• Comfort: We all deserve to be as comfortable as possible on our periods, so our picks had to be soft, secure, and not feel like we were wearing a diaper all day.
  • Reliability: We tested period underwear as a standalone menstrual product, not as a backup to protect against leaks while wearing tampons or menstrual cups.

While no evidence directly links period underwear to health issues, exposure to PFAS has been linked to thyroid disease and cancer.

Research from 2021 suggests that PFAS may also affect fertility and immune function. However, existing studies have primarily focused on lab animals and higher levels of toxicity than what humans are typically exposed to, so more human studies are needed.

That said, period underwear likely doesn’t post any greater risk than other menstrual products when it comes to PFAS, but experts suggest washing before your first wear to reduce exposure.

While most brands don’t intentionally add in PFAS, the product can unintentionally be exposed to these chemicals before making it to your doorstep.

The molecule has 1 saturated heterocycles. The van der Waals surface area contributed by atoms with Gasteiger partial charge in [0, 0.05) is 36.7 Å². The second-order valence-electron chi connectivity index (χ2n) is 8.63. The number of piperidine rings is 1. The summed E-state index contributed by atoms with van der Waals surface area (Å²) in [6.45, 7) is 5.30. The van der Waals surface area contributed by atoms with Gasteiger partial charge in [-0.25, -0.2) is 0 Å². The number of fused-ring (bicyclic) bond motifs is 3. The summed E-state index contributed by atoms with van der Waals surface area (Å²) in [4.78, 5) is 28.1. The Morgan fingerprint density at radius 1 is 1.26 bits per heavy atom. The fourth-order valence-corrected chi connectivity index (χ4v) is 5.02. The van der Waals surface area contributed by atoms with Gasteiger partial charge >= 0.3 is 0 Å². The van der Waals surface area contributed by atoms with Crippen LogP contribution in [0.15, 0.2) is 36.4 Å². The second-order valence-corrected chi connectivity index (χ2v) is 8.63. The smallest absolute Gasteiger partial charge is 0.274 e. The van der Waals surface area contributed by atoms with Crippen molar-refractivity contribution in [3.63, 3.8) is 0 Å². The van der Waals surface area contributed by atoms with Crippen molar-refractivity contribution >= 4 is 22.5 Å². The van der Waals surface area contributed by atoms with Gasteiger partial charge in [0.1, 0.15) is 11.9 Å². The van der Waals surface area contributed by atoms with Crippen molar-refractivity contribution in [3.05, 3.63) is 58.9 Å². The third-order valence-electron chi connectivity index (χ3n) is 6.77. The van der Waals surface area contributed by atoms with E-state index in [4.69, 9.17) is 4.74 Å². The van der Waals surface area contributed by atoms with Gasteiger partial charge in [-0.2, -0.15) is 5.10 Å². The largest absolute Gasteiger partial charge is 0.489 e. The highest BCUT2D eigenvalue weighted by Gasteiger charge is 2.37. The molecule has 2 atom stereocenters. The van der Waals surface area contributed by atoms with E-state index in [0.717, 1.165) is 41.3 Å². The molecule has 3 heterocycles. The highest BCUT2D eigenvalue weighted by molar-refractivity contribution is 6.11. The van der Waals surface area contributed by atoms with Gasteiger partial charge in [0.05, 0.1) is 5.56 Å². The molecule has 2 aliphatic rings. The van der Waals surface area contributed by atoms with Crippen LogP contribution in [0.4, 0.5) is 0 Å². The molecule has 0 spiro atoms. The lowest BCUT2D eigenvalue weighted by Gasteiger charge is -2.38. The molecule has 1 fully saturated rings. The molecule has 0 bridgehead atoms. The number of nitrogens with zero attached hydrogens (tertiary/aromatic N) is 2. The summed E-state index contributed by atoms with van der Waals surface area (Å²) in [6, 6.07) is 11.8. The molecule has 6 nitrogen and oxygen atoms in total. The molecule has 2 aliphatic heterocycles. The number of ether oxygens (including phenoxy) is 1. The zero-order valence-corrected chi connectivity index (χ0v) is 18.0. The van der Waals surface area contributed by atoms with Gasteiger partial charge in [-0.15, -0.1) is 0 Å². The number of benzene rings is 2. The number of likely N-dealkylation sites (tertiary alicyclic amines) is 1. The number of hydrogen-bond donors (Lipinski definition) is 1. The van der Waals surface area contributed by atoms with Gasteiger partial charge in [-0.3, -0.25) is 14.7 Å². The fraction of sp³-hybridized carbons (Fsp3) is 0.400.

Period products, in general, are not highly regulated. The Food and Drug Administration (FDA) classifies menstrual cups, tampons, and pads as low or medium-high risk medical devices. This means that these products don’t need to undergo rigorous testing, and manufacturers are not mandated to disclose all materials used to make them.

Once you’re done wearing a pair, rinse with water and run it in the washing machine in cold water. I tend to wash my pairs on their own cycle together, but this may not be necessary.

Most brands recommend using cold water and mild detergent. The delicate cycle is preferred, and cold water is a must. Machine drying is a no-go in most cases, so lay flat or hang to dry, depending on what the tag says.

Is period underwear comfortable?

Yes. In general, most period underwear is pretty comfortable, but some fit more securely than others.

One of the biggest concerns for many before trying period underwear is, “Will it feel like wearing a wet pad all day?”

The answer is not really. However, you may notice a damp feeling as they start to fill up, which is a good sign it may be time to change.

Does period underwear really work?

Yes, it does work. That said, bodies are different and so are periods, and what works for many doesn’t necessarily work for all. If you have a very heavy period, then period underwear might be better used as a backup to other period products.

Period underwear is a great option for those looking for a reusable menstrual product. They are definitely worth a try on their own or as a backup since they can provide more comfort and security.